Every other week on The Third Panel, Alex dispels the myth that comics are only about superheroes by sharing comics books, graphic novels, and webcomics that are off the beaten path.
I’ve been putting off writing a column about Meredith Gran’s Octopus Pie for a while. Mostly because every time I try to think about what to write about, I’m just so floored by the sheer amount of work she’s put into this comic over the past seven years.
A rough outline on the comic: Octopus Pie is about the life of a group of 20-something friends, focusing on the character of Everest “Eve” Ning, a postgrad working at an organic supermarket. Mostly, the strip focuses on her relationship with her group of friends, who include her pot-smoking roommate Hannah, who owns a business called “Bake ‘n’ Bake,” as well as an “urban mercenary” (slang for combination pot dealer/bartender) named Will LeBlanc, and some guy named Puget Sean (whom I’m including purely on the basis of the fact that I like his name).
What really sets Octopus Pie apart from other slice-of-life comics is that Gran isn’t afraid to get really wacky about things. The first couple of storylines focus on Eve and Hannah’s relationship given their totally different personalities, but it very quickly switches gears to things like Eve’s secret talent for figure-skating and her rivalry with former skating wunderkind *AMERICA JONES* (and yes you have to write it like that) to a story where Will has to help Hannah sell her baked goods at a renaissance fair, and in true Will style, he kinda screws it up. A bunch of times.
There’s even a scary-spooky Halloween special that features ghosts, guns, and a ghost bullet! Read it right now because it’s super funny. It’s okay, the review will wait until you’re done.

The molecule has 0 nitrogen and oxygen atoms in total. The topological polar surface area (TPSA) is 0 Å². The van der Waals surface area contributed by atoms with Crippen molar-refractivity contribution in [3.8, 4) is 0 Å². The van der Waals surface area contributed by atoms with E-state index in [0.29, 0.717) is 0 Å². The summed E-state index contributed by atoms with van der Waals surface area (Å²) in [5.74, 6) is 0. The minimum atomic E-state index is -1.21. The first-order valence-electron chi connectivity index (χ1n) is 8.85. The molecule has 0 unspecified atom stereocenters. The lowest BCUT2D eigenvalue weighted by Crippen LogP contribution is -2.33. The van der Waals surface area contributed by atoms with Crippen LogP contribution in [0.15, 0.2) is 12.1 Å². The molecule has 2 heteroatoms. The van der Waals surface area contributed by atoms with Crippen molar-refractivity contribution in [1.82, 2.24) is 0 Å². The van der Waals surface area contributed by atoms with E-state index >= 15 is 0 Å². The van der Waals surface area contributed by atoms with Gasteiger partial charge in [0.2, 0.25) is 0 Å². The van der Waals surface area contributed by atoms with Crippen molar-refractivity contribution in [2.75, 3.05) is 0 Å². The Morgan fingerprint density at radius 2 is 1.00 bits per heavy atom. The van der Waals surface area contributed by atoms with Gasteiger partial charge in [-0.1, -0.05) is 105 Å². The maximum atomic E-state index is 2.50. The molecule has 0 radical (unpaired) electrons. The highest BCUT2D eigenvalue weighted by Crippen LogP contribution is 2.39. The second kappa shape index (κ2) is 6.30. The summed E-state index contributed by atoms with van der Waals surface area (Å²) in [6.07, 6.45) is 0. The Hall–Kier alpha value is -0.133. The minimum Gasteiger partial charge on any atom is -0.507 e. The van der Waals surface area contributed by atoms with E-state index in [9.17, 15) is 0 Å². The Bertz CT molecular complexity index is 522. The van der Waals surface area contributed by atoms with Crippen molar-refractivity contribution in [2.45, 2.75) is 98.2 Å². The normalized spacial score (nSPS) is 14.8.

What always gets me about the writing in Octopus Pie is how quickly it’s able to switch from sad and poignant to flighty and magical, sometimes within the space of a few strips. When it comes down to it, Meredith Gran is a thoughtful writer. I’m being serious when I say that’s one of the highest compliments to someone’s writing I can think of. Her characters only speak when they have something interesting to say, or when they have something funny to say to relieve the tension of a scene. Her characters sound like people, and in a creative world where that’s not always the case, it’s a writing trait I find enviable.
Also, Gran is at the top of her compositional game. I love her art, since it provides the perfect avenue for both funny and serious stories. It really is a pleasure to read her comics just for the sheer amount of movement and action they provide. And I’m just pulling these from a single storyline—the entire comic is full of really amazing scene and action composition. Also that whole storyline is about the Guild of the Ristretto (short pulled espresso shots, for the non-latte monkeys among you), and it’s another story that you should stop whatever you’re doing and read right now because it’s a delight.
Octopus Pie is one of those comics that continues to get better the longer I read it. It’s a phenomenally well-crafted strip, with likeable, deep characters that sound like people, and it’s always a ton of fun to read. It’s not a stretch to say that every time Gran posts on her Twitter that there’s a new comic up, I really have to fight the urge not to ruin it by trying to read it on my phone—that’s how much I love reading a new Octopus Pie strip. That’s the mark of a good comic—so good I’ll try to read it on an iPhone because I can’t wait to get home.